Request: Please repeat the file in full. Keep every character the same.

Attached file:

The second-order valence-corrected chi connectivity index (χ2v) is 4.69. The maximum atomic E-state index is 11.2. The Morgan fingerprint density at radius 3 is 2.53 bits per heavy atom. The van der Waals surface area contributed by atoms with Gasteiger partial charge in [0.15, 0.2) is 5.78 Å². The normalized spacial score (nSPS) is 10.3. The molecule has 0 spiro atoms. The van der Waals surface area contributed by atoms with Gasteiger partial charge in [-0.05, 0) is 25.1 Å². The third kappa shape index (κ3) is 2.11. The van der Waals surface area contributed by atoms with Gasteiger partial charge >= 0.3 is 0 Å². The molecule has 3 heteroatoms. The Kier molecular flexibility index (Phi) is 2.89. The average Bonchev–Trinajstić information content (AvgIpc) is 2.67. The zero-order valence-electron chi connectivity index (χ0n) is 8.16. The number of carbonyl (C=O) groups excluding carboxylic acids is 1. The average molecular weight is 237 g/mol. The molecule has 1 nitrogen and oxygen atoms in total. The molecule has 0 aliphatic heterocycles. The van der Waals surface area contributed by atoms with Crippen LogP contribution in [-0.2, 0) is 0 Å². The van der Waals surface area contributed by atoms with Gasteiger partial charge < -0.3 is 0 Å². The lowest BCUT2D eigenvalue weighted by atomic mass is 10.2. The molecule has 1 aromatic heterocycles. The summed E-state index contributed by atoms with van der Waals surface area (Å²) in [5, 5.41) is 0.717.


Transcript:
The second-order valence-corrected chi connectivity index (χ2v) is 4.69. The maximum atomic E-state index is 11.2. The Morgan fingerprint density at radius 3 is 2.53 bits per heavy atom. The van der Waals surface area contributed by atoms with Gasteiger partial charge in [0.15, 0.2) is 5.78 Å². The normalized spacial score (nSPS) is 10.3. The molecule has 0 spiro atoms. The van der Waals surface area contributed by atoms with Gasteiger partial charge in [-0.05, 0) is 25.1 Å². The third kappa shape index (κ3) is 2.11. The van der Waals surface area contributed by atoms with Gasteiger partial charge >= 0.3 is 0 Å². The molecule has 3 heteroatoms. The Kier molecular flexibility index (Phi) is 2.89. The average Bonchev–Trinajstić information content (AvgIpc) is 2.67. The zero-order valence-electron chi connectivity index (χ0n) is 8.16. The number of carbonyl (C=O) groups excluding carboxylic acids is 1. The average molecular weight is 237 g/mol. The molecule has 1 nitrogen and oxygen atoms in total. The molecule has 0 aliphatic heterocycles. The van der Waals surface area contributed by atoms with Crippen LogP contribution in [-0.2, 0) is 0 Å². The van der Waals surface area contributed by atoms with Gasteiger partial charge < -0.3 is 0 Å². The lowest BCUT2D eigenvalue weighted by atomic mass is 10.2. The molecule has 1 aromatic heterocycles. The summed E-state index contributed by atoms with van der Waals surface area (Å²) in [5, 5.41) is 0.717.